(Written by Marcel Irani)
17 November 2013 - The people of North Lebanon’s Koura district thought they were rid of asbestos. Despite the Eternit cement factory’s closure years ago, the threat of this carcinogen looms, with at least 700 cancer cases documented in the district.
Giant asbestos pipes are still exposed to the open air on the route from Chekka and Heri. There, hundreds of workers spent years at the Eternit company and some were directly hurt. The pipes were left untreated, shedding their asbestos fibers over a large swathe of the area, aggravating the health crisis.
Asbestos was used by the Eternit factory in its production process for years until it was announced that the material was carcinogenic.
“The company’s bosses did not know about the dangers of this material. After the scientific studies came out, the Eternit company closed its branches in various countries, due to public safety reasons,” explained Pierre Abi Chahine, head of Chekka’s Environmental Protection Association.
However, in Lebanon, the company’s owner – Swiss billionaire Stephan Schmidheiny – sold it at a cheap price to Lebanese businessmen, who continued to produce Eternit’s cement until 1991, when the residents filed a complaint demanding the company be closed.
“The reply came six years later through an official decision to do so,” Abi Chahine said. “The company went bankrupt and its owners fled. It was put under court supervision, but was not shut down according to international standards.”
Sentenced to Slow Death
The residents of Chekka and its surroundings were sentenced to a slow death. Asbestos did not just harm the factory’s former workers, it spread to their families and neighboring towns. The substance is breathed in and stays in the lungs. When the workers returned home, their clothes were full of asbestos particles.
Jamil Siddiq, a resident of Heri, said he lost relatives and friends town due to asbestos. “What made it worse is that we used to buy the dust collected by the companies. We would mix it with water and it would be like cement, which we used outside our homes.”
Siddiq lost his maternal uncle to cancer. He lists the names of those who have also died or are waiting to die from this disease in the town. “One day, the people will rise and kick the disease mongers from here. There is a limit to one’s patience,” he declared.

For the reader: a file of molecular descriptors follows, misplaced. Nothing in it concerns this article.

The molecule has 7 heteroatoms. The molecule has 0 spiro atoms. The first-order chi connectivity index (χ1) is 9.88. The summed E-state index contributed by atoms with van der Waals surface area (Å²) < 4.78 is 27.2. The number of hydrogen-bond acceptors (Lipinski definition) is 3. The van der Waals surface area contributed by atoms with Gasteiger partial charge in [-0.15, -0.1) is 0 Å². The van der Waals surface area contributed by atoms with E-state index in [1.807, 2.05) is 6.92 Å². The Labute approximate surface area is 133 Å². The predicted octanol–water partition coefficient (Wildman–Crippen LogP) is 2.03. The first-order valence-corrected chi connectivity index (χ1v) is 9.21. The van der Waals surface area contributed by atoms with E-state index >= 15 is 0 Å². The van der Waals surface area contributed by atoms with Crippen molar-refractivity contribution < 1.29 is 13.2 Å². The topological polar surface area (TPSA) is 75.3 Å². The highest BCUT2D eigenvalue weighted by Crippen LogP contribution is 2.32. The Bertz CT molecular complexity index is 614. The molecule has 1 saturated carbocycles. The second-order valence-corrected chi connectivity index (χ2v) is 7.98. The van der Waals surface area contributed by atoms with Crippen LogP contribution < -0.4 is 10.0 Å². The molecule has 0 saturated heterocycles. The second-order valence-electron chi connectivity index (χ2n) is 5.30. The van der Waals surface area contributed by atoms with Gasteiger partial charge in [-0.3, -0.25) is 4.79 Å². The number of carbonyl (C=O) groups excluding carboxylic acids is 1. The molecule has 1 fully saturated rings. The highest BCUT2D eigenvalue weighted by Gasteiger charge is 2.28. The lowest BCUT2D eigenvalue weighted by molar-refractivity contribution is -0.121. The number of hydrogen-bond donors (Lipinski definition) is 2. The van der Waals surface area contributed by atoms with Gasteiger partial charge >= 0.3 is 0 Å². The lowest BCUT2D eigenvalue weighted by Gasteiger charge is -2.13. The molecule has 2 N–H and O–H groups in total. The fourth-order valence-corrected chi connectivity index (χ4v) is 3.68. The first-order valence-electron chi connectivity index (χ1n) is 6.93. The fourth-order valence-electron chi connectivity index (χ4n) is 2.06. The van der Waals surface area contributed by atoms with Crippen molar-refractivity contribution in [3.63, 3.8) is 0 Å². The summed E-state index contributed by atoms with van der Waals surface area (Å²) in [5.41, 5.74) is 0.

Dr. Emile Mansour, one of the founders of Chekka Dispensary, indicates the lack of an official count of mesothelioma cancer cases. “There are many cases. Asbestos spread all over the North, up until Zgharta,” he explained. “Some people died and some are terminally ill.”
“Many people live in fear and anxiety. Most know they have this substance inside them, but are not sure when it will take over,” he warned. “The catastrophe is bigger because many people used to buy this stuff and pour it outside their homes.”
“Those who could get their hands on this substance used to be considered lucky or someone with important contacts. People would beg the company’s management to buy the byproducts of Eternit. Mixed with water, it becomes a hard material and cheaper than cement. But no one knew they were placing death at their doorsteps.”
Abi Chahine confirmed the presence of more than 700 cases in the region. Around 300 died of this cancer in Koura alone. “The company did not close in the proper manner, according to internationally set standards, and this is not acceptable,” he said.
“The Lebanese state needs to conduct a comprehensive clean-up operation in Chekka and surrounding areas to rid them of Eternit. Its presence inside and outside homes endangers people’s lives. Each time it gets chipped or fractured, it releases fibers. Once inhaled, asbestos will enter the lungs and remain there,” explained Mansour. He indicated that Canada, after discovering the dangers of asbestos, “removed Eternit products from buildings and homes and buried them underground.”
However, successive Lebanese governments did not call for the closure of the factory according to such standards. “The issue is very complicated,” maintained a source at the Lebanese Environment Ministry. “Methods of disposal of this substance are difficult. That’s why they appointed a judicial guardian, so no one would touch them.”
According to international standards, disposing of asbestos products require that they are sealed with two insulating layers, covered in cement, and buried in a designated location. However, Abi Chahine maintained “nothing is difficult or impossible if the government decides to remove them in coordination with specialized companies. But it seems, until now, the decision has not been made.”
Mansour refused to answer companies related to the company. He considers environmental files related to Chekka to be “very dirty.”
“Why just stop at Eternit?” he asked. “None of the ministers will react … In return, local officials are not aware enough.”
Siddiq said, “The state sold the people of the area. Our politicians are more polluted than the companies. Or else, how would they allow something like this to occur, as if nothing happened?”
Company’s Owner Served a Jail Sentence in Italy
Abi Chahine contacted the company’s CEO, Stephan Schmidheiny, to demand compensation for Lebanese residents, as was provided to Italian residents. In June 2013, Italian courts sentenced Schmidheiny to 18 years in prison for causing the death of 2,200 people.
Schmidheiny did not reply to any of Abi Chahine’s letters and none of victims’ families in Koura went to the courts in Lebanon or Europe.
Eternit had to shut down its factories in Italy in 1986, six years after the ban of asbestos in that country. This is exactly what happened in Lebanon. However, here, justice is mute.